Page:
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Origin Information

Grower
172 producers organized around Enjambre Cafetalero
Variety
Bourbon, Catuai, Catimor, Caturra, Pacamara, and Typica
Region
Amatenango de la Frontera, Chiapas, Mexico
Harvest
October – March
Altitude
1100 – 1800 masl
Soil
Clay minerals
Process
Fully washed and dried in the sun
Certifications
Fair Trade, Organic

Background Details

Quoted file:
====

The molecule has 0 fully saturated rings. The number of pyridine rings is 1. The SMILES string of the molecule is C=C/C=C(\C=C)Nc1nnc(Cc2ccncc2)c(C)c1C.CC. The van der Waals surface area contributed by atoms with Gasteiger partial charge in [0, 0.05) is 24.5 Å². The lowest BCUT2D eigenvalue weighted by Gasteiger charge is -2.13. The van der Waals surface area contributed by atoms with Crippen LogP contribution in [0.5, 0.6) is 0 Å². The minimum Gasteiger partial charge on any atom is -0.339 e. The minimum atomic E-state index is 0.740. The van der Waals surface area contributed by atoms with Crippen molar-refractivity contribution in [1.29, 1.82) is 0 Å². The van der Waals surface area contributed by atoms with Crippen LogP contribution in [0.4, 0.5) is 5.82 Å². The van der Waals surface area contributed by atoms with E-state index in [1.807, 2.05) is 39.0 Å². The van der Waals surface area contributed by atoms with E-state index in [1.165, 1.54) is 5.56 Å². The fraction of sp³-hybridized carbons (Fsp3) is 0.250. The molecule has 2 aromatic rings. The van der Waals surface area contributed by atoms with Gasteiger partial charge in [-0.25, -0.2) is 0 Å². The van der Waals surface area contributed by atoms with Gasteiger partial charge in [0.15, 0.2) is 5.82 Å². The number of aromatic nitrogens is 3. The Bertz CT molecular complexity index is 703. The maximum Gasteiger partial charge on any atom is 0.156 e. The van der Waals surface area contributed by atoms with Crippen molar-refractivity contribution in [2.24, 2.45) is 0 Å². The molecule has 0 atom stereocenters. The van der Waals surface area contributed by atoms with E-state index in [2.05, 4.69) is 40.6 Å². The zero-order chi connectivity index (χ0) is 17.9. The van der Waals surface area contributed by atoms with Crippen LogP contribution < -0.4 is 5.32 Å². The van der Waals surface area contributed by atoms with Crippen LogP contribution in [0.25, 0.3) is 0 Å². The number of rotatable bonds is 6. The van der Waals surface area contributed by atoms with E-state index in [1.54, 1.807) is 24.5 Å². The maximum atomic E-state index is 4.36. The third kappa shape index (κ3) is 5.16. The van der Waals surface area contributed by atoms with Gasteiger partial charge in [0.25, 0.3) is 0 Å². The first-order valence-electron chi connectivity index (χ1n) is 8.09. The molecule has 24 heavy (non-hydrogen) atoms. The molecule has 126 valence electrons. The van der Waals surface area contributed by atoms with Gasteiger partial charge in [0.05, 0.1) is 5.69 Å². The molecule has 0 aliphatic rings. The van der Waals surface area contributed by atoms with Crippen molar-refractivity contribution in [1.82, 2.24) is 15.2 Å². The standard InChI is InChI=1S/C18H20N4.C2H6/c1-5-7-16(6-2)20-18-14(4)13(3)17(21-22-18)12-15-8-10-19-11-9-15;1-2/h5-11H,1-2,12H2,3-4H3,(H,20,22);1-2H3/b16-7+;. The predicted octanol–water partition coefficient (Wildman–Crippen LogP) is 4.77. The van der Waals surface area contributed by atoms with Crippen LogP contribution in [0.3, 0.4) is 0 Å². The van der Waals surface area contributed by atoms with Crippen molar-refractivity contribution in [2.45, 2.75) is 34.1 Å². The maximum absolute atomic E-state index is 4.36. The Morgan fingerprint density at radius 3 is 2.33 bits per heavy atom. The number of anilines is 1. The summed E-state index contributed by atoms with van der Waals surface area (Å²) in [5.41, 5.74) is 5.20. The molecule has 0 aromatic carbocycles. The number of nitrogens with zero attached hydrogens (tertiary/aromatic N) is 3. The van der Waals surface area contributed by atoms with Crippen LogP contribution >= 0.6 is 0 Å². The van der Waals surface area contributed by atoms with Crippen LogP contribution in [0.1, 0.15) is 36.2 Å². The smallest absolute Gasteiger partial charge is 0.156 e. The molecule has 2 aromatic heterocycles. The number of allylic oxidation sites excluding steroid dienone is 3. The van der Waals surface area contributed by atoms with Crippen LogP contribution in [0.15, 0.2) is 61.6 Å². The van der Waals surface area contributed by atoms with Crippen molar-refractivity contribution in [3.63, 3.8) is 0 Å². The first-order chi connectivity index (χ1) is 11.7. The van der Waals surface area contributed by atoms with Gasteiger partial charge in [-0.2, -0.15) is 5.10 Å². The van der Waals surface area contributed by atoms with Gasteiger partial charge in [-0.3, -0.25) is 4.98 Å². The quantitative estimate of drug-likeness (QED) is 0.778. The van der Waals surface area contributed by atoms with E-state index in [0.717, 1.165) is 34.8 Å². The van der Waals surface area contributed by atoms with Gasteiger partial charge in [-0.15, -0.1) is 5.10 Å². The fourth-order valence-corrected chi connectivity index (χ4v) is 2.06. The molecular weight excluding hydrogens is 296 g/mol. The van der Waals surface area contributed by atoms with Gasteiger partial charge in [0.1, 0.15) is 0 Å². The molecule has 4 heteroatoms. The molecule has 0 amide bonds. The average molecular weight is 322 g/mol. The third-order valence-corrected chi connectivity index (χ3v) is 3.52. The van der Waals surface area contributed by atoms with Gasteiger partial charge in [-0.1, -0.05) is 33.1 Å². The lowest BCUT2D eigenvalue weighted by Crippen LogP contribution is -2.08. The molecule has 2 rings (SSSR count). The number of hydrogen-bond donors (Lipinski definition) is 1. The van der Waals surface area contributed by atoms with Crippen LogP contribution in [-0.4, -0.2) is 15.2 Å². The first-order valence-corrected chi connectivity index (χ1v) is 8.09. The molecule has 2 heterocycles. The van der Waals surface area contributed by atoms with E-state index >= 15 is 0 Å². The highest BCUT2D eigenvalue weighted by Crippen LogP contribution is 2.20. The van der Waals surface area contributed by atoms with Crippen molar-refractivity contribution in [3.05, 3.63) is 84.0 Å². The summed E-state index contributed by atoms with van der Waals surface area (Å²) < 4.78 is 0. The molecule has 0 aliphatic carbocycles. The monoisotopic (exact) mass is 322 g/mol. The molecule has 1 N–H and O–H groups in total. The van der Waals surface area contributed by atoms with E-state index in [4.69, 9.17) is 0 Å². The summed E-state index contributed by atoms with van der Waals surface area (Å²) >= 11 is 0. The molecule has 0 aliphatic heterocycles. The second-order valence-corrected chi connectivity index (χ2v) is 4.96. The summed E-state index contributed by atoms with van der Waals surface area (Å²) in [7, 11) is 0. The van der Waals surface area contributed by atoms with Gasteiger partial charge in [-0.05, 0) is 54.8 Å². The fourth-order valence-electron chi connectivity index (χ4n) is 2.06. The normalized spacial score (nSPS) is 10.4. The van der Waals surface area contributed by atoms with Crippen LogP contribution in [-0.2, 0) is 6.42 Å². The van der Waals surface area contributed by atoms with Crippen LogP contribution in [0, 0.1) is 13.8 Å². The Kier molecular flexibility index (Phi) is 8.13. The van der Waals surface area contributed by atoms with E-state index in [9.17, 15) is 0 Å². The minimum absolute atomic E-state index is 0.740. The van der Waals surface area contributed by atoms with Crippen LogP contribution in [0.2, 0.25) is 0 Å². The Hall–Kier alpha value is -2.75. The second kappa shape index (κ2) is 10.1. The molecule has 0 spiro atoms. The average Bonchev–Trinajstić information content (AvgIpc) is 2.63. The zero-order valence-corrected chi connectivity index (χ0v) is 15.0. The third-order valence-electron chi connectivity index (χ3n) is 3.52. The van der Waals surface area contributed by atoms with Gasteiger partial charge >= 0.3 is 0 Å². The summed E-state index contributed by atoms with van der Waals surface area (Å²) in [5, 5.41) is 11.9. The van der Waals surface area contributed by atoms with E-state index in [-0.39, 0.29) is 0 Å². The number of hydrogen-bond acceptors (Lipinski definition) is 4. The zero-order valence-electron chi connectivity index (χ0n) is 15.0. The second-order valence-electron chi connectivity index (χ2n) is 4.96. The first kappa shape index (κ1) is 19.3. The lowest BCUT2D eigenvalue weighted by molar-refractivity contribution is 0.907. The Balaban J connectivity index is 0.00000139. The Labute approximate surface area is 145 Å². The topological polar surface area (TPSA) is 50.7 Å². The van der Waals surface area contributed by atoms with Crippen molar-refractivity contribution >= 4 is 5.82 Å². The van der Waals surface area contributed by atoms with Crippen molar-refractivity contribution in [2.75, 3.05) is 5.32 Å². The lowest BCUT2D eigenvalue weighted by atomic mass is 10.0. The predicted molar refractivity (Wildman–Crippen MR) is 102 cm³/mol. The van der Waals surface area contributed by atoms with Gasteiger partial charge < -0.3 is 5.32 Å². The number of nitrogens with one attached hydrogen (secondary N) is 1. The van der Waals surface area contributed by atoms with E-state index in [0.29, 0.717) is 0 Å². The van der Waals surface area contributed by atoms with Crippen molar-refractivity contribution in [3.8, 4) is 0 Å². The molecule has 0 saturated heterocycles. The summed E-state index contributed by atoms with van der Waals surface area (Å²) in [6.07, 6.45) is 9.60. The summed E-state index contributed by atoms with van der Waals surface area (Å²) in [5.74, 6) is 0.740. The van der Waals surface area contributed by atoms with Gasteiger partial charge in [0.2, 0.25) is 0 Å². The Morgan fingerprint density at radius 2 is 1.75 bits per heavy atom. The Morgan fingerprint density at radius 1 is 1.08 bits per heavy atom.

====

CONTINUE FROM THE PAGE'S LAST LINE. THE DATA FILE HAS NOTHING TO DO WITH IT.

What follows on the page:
Everest in Chiapas comes to mind when looking for words to describe organic certified coffees from Chiapas.  And even though Chiapas has coffee production reaching an impressive 1800 meters above sea level near the El Triunfo biosphere reserve, we're not talking about elevation when we say Everest.  Rather, the reference is to the level of difficulty in cultivating heirloom varieties using organic practices despite the devastating toll of leaf rust throughout Mexico. Getting our hands on some of the best coffee from Chiapas Is no accident. Rather, results come from a complex and meaningful supply chain.  At the top, organizations like Impacto Transformador and Sinapsis look to create solutions, like access to credit and international markets, for thousands of coffee farmers who struggle to make a living wage with just a few acres of land for coffee production.  Throughout dozens communities in the southern end of the Sierra Madre mountain range, each producer processes coffee with their own micro-mill and dry the coffee in the sun on patios before transporting the coffee in parchment to a centrally located dry mill facility where the coffee is prepared for export. With smaller farms, production of organic compost is an achievable and cost effective means of maintaining proper plant nutrition.  These organic practices also  provide a protective buffer for precious plant  and bird species that make their home in biosphere reserves like  Montes Azules and El Triunfo.  This particular lot comes from a collaboration between Impacto Transformador and a community based cooperative called Enjambre Cafetalero, which has 172 members cultivating coffee near the border of Guatemala in a municipality called Amatenango de la Frontera.  The collaboration has helped provide logistical support for transporting and preparing coffee for export, and is also helping farmers with technical support for achieving improved farm management practices and navigating the organic certification process.